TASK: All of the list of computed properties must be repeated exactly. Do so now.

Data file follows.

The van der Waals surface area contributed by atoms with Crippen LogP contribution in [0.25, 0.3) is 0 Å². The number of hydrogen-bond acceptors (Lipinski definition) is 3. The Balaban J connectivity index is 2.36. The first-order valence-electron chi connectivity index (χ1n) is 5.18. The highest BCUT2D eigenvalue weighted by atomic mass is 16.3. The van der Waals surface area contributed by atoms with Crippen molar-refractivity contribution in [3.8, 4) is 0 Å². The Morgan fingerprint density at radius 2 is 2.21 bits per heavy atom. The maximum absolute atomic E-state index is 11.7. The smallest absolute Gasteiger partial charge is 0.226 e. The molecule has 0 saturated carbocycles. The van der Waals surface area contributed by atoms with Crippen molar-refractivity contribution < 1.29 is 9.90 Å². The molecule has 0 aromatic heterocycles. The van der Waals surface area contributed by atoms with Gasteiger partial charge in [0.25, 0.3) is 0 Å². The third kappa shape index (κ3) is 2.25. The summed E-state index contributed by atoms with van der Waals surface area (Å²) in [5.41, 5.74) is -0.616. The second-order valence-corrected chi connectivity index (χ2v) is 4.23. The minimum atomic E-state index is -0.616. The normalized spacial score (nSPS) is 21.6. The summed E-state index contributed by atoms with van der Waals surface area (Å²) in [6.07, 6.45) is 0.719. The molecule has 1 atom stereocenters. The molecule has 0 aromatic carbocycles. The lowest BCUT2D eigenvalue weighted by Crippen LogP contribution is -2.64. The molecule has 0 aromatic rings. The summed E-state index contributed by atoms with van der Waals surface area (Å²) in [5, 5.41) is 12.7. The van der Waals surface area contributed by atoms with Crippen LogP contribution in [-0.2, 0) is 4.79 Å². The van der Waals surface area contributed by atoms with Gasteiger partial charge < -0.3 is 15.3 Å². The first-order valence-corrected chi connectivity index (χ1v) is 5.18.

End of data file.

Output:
The van der Waals surface area contributed by atoms with Crippen LogP contribution in [0.25, 0.3) is 0 Å². The number of hydrogen-bond acceptors (Lipinski definition) is 3. The Balaban J connectivity index is 2.36. The first-order valence-electron chi connectivity index (χ1n) is 5.18. The highest BCUT2D eigenvalue weighted by atomic mass is 16.3. The van der Waals surface area contributed by atoms with Crippen molar-refractivity contribution in [3.8, 4) is 0 Å². The Morgan fingerprint density at radius 2 is 2.21 bits per heavy atom. The maximum absolute atomic E-state index is 11.7. The smallest absolute Gasteiger partial charge is 0.226 e. The molecule has 0 saturated carbocycles. The van der Waals surface area contributed by atoms with Crippen molar-refractivity contribution < 1.29 is 9.90 Å². The molecule has 0 aromatic heterocycles. The van der Waals surface area contributed by atoms with Gasteiger partial charge in [0.25, 0.3) is 0 Å². The third kappa shape index (κ3) is 2.25. The summed E-state index contributed by atoms with van der Waals surface area (Å²) in [5.41, 5.74) is -0.616. The second-order valence-corrected chi connectivity index (χ2v) is 4.23. The minimum atomic E-state index is -0.616. The normalized spacial score (nSPS) is 21.6. The summed E-state index contributed by atoms with van der Waals surface area (Å²) in [6.07, 6.45) is 0.719. The molecule has 1 atom stereocenters. The molecule has 0 aromatic carbocycles. The lowest BCUT2D eigenvalue weighted by Crippen LogP contribution is -2.64. The molecule has 0 aromatic rings. The summed E-state index contributed by atoms with van der Waals surface area (Å²) in [5, 5.41) is 12.7. The van der Waals surface area contributed by atoms with Crippen LogP contribution in [-0.2, 0) is 4.79 Å². The van der Waals surface area contributed by atoms with Gasteiger partial charge < -0.3 is 15.3 Å². The first-order valence-corrected chi connectivity index (χ1v) is 5.18.